Today Google informed us of their decision to drop support for H.264 Video Encoding in future builds of Chrome. Because I’ve been been involved in Product Development in one form or another for the best part of 15 years, I’m well aware it is often harder to decide what to leave out of the feature set than what to include. Competing requirements from multiple stakeholders are often allowed to turn your product into “bloatware” as they fester side by side so as to satisfy “one key client”, “allow us to sell into a new market” or ensure “feature completeness”.
Once in it is often even harder to remove a feature, especially one which you relied on so much in the past. So I usually stop to congratulate a business when it decides to streamline the feature set of a product. If the feature no longer fits your strategy or is not used by enough customers to support its’ continual testing and maintenance which having retaining the function often necessitates, then many benefits often come out of its’ removal.
I’m aware that when decisions like this are taken, they are often unpopular – assuming you have even managed to get them all the way to final candidate! This is where the marketing and PR teams come in. In house, you build alternative workflows and workarounds for the most important customers and include that in the PR which goes out around the change. For the rest you can either suck it and see or try to hide the negative change behind some fancy words.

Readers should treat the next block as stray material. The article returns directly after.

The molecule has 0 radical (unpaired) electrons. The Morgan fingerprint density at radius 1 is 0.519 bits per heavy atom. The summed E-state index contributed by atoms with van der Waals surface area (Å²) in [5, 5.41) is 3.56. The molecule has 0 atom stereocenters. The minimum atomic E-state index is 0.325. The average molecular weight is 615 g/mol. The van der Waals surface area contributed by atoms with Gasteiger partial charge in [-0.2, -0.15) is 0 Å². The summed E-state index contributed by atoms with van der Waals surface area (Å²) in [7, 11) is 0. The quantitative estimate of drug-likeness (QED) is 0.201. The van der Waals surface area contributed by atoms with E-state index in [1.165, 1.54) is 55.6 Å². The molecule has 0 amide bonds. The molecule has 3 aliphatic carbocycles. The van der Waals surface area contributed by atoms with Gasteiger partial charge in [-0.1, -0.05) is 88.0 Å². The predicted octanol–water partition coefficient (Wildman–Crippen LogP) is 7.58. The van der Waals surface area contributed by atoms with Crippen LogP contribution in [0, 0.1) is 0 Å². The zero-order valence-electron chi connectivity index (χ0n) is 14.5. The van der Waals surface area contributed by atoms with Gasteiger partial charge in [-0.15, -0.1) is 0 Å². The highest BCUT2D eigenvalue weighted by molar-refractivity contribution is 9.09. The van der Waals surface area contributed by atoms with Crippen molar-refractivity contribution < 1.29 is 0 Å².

Google’s announcement uses terms to rationalise the change which I would normally approve of; “focusing our investments” and “our resources directed”. Under Google’s normal business principles using those words in association with terms like “licensed based on open web principles” “our goal is to enable open innovation” and “completely open codec technologies” seem natural.
So then, because Flash is even more proprietary than H.264, and as John Gruber points out Chrome not only supports Flash, it ships with its own embedded copy of Flash I was also expecting the announcement to make reference to it’s removal in order to satisfy Google’s desire to foster the “open web” and “open innovation“. Unsurprisingly, and likely because Google have a partnership with Adobe to promote Flash it wasn’t mentioned.
Google, like every other company has the right to make commercial decisions about their products and their strategy any time they like. That they’ve made a commercial decision to focus their development resources in Chrome for WebM instead of H.264, because WebM isn’t supposed to be encumbered by Licence restrictions as H.264 currently is seems sound. That there’s an iOS v Android battle in the Mobile world and with Chrome’s market share still low enough it’s almost a logical progression they should make this decision now as it protects their own and their partners commercial benefit.
But framing the conversation on H.264 as being about ‘open technologies’ while not removing Flash support at the same time and continuing to use H.264 as an encoder for YouTube, means that they are fooling nobody but themselves and their “Open Source” cheersquad.
Perhaps WebM will kick H.264 butt in the Video encoding stakes, the reality is I don’t care, I just watch the videos. I just wish Google and others would tell it like it is and stop putting lipstick on their pigs.